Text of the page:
In these big games, you always try to boil it down to where it went wrong for both teams in certain instances.

No doubt there was a bit of conjecture around the All Blacks' first try. The officials took a long time to decide Ryan Crotty had scored.

Then we had Damian de Allende's red card. I understand we need to protect players from contact to the head. There have been too many head assessment injuries this year.
However, we've still got to respect that the game is a contact sport. And when you make big decisions, you've got to make sure you get them right.

I don't think it was clear and obvious that there was major contact with Lima Sopoaga's head. He didn't grab at his face or head. You've got to wonder how the officials come up with a red card for that.

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I can understand a penalty for the late charge - nobody is debating that. And you can maybe understand, if you were incredibly politically correct, a yellow card. But for the officials to go for a red? Come on, we can't continue to get these decisions that far wrong because that's not fair.

Ultimately, South Africa came home strongly and were pushing hard to win this test but, because of that decision, had to try to do it with 14 men. To me, that seems unfair.

We've seen poor officiating cost teams too many times. I'd be saying these same things if it was an All Blacks player. It's not anything to do with what colour jersey you've got on, it's about the officials getting it right. We should feel some sympathy for South Africa because they were hard done by with that decision. It didn't mean they were going to win the test by any means. But it means another decision, like we saw in the third test against the Lions, had a massive influence on the finish of a game and we're all scratching our heads as to why the officials are getting it wrong.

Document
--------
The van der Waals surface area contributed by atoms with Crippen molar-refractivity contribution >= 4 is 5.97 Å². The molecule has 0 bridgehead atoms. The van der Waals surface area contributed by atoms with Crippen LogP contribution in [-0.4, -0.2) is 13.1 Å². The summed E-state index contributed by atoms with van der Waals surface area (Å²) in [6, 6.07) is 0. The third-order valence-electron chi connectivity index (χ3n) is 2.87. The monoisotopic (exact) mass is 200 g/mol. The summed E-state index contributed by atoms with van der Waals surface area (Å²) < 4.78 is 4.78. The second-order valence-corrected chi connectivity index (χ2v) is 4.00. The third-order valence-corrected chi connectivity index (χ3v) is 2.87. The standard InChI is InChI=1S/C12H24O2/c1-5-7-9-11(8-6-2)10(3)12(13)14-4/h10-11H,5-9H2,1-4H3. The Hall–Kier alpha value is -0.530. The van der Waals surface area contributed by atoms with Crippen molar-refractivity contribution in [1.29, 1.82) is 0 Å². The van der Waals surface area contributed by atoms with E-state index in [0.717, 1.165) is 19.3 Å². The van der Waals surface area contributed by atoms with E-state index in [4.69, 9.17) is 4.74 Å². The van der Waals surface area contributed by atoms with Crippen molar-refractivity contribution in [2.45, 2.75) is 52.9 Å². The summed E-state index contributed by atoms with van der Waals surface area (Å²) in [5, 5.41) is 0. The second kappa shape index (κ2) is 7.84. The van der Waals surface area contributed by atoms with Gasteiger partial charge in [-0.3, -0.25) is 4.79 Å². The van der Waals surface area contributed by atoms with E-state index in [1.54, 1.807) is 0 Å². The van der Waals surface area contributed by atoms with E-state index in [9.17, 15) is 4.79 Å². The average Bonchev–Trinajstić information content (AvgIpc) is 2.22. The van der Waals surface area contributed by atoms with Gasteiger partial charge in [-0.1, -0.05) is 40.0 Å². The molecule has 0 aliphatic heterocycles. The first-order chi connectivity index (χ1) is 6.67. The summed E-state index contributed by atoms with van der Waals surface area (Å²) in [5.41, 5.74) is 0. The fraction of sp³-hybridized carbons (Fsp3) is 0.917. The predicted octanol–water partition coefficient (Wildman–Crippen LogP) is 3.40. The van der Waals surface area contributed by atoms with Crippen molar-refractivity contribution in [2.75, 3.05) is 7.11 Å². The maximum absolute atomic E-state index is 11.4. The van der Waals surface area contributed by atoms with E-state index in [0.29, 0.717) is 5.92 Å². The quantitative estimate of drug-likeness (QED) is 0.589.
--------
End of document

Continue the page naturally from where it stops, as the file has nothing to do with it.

This test at Newlands was forever in the balance. Two teams went so hard at each other. Even after the first half when it was a low score (8-3), that didn't take away from the physicality and some of the end-to-end action and yet they still had the desire, rather than kick the ball out, to keep going for another 10 minutes. That was testament to what a good match this was.

These two rugby nations needed to do something to reinforce their historic rivalry. As I wandered out of Newlands Stadium in Cape Town, there wasn't a person who said they didn't enjoy what they witnessed.

Yes, from a South African perspective they will be disappointed. Yes, they will rue opportunities and moments where they could have got a different result. But unlike three weeks ago in Albany, there are no heads down.

The Springboks had to adjust at halftime and not give the All Blacks so much ball with inaccurate kicking, and they did that.

There were some outstanding individual performances on both sides of this contest. I probably haven't seen a performance from a hooker like Malcolm Marx produced. It was outstanding. He deserved to be man of the match - he didn't get that accolade. But the guy that did, Damian McKenzie, you can't say had a poor game. He kept the game alight.

Where do the All Blacks go from here? I think they're still seeking that next level but you have to be proud of the way they stuck to a contest they could've let slip. They had to make some adjustments to their backline and inject the likes of Lima Sopoaga, who hasn't had a lot of recent game-time.

The performance of Patrick Tuipulotu coming off the bench and others, Matt Todd and what he brought, the All Blacks will be happy with everything they got out of this game. They're sitting in a very good place to launch themselves into Suncorp Stadium, the third Bledisloe Cup, and on to that northern tour which presents a whole new set of challenges.

There's been a lot of debate about the status of the game globally and where it is heading. Rugby may be losing its interest in some circles but the All Blacks remain the obvious exception. Their last three tests have sold out and tickets to Newlands were snapped up in one hour.

There's no doubt the All Blacks are the biggest ticket in the rugby world. They are the biggest show in town. They command the highest viewership and respect in the game. When you see the crowd, entertainment and atmosphere they can produce just by turning up, it just reinforces they make our game as good as it can be.